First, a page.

'The Queen was an extraordinary person of such presence'
Published on 11 September 2022 4 minutes read
A former Moderator of the General Assembly is preaching at Crathie Kirk in Aberdeenshire this morning as Her Majesty the Queen starts her final journey.
Very Rev Dr Angus Morrison is standing in for parish minister, Rev Ken MacKenzie, who is part of the funeral cortege travelling to the Palace of Holyroodhouse in Edinburgh.
Dr Morrison is no stranger to Crathie Kirk and has preached there several times including during his Moderatorial year in 2015-16 which included a weekend stay at Balmoral Castle.
A member of the Chapel Royal, he shares his reflections about Her Majesty the Queen.
I suspect like most visiting preachers, spending the weekend at Balmoral with the Queen for the first time, I was somewhat nervous in anticipation of our first meeting.
Escorted to the drawing room, I found the Queen sitting at a small table playing the game of patience.
After friendly greetings, she resumed her seat, with me sitting close by.
She continued to play as we engaged in conversation. It struck me as a very kind means of helping the visitor to relax, having us both focus on the table and cards.
As the conversation developed, the Queen gave increasingly less attention to the game and became quite animated as we spoke.
While, of course, one always remained very aware of who this extraordinary person, of such presence, was, the Queen's genuine personal interest and humanity soon dispelled any sense of nervous unease.
Not long before my first visit to Balmoral the Queen, Prince Philip and various generations of the Royal Family had been on their summer holiday, cruising around the Western Isles on board the Royal Yacht, Britannia.
Aware of my Hebridean connections, the Queen wanted to show me some holiday snaps.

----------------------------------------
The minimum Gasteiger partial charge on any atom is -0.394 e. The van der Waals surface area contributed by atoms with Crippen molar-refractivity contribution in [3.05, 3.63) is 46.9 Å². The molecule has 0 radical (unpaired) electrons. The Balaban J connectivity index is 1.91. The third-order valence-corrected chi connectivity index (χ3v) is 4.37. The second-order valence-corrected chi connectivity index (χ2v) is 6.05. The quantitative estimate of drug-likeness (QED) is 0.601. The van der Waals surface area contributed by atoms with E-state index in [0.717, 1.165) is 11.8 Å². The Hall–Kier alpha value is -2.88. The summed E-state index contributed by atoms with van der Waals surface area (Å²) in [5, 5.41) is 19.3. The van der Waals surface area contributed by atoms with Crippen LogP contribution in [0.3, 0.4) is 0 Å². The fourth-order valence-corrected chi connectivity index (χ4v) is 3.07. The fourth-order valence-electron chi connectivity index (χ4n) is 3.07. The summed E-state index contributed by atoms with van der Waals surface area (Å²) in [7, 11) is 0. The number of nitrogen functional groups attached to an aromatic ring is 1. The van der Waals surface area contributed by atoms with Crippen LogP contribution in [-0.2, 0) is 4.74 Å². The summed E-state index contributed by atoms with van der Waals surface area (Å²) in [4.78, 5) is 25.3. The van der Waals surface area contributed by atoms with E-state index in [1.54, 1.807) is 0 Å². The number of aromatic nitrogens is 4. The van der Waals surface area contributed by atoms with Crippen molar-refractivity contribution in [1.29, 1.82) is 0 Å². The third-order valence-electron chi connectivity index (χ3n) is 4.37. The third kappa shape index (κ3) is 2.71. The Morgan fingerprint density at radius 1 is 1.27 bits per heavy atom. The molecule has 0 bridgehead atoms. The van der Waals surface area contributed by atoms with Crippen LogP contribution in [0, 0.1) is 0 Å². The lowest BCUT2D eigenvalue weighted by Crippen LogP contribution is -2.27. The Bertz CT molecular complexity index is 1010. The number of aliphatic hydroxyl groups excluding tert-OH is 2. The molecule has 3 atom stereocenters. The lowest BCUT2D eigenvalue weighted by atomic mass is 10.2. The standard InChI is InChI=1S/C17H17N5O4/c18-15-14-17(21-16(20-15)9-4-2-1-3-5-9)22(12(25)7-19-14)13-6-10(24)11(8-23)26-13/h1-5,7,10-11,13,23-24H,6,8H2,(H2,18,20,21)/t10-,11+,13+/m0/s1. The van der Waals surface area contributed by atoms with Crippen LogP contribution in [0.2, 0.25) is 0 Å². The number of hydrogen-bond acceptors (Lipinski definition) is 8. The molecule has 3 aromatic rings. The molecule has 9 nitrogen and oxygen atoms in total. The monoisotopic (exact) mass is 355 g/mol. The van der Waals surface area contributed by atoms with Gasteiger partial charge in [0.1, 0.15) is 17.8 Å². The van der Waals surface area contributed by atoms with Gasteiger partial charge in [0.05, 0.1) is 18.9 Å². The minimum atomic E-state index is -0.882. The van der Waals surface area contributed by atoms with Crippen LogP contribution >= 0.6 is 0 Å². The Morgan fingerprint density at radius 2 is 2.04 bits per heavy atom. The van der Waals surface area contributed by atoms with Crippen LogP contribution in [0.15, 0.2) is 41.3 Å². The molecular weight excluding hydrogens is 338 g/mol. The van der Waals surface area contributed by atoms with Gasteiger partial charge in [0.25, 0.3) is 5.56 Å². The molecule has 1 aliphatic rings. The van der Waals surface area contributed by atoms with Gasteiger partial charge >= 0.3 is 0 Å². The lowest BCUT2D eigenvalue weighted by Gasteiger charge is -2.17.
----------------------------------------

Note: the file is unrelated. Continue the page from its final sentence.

These included picnics with the children on some lovely beaches.
For a few moments, you felt it could have been any devoted grandmother speaking of the fun they had.
Pointing to one little lad she said, ‘If you turned your back on that rascal for an instant, you'd find him up at the top of a cliff!'
I have always felt sad about the loss to the Queen of the Britannia, knowing how very much it meant to her.
Towards the end of each season at Balmoral, it was the Queen's custom to present members of her staff there with a gift.
I was invited to accompany her to the ballroom for this special occasion.
We met first in the library where a horse race was underway on the somewhat unusual television installed there.
One of the Queen's own horses was competing and we stood in the middle of the floor, with Her Majesty clutching her handbag, for what felt like a rather long time.
The Queen's commentary as the race progressed, especially when another horse appeared to cut across hers, was interesting.
Tea was served in the ballroom and with a cup in her hand, the Queen worked one half of the room, while my job was to chat to those in the other half.
In due time, the Queen took up position by a table containing a large number of gifts for distribution.
She presented a beautifully illustrated book about British flora and fauna to all of the staff present, as they came forward one by one to receive it in person from her.
One strong impression that remains with me from that occasion was the way in which the Queen gave to each individual her full attention, as she presented their book.
Impressive, too, was the Queen's remarkable stamina, having witnessed that afternoon the apparent ease with which she could remain for a very long time on her feet.
Although considerably younger, mine had grown quite weary by the end of the afternoon!
As all visiting preachers discovered, the Queen has a deep interest in all parts of the service at Crathie Kirk and in what is said in the sermon.
During one of my visits, at the time of the war in Iraq, a number of military officers, in uniform, were sitting close to the pulpit, directly opposite the Queen.
One of them had a heavily bandaged hand, in a sling, having been wounded in action.
For the all-age talk I happened to have prepared the story of love and sacrifice involving the Dürer brothers, Albrecht and Albert, in which Albert's hands were irreparably damaged in the mines as he laboured sacrificially to support his brother during his years of study.
It is traditionally believed that a deeply grateful Albecht modelled his famous pen and ink drawing, ‘Praying Hands', on those of his brother.
The Queen was quick to link the story to the situation of the injured young officer present in Crathie Kirk and was clearly very struck by the connection.
Sacrificial service was a theme close to the Queen's heart and wonderfully exemplified throughout the long years of her reign.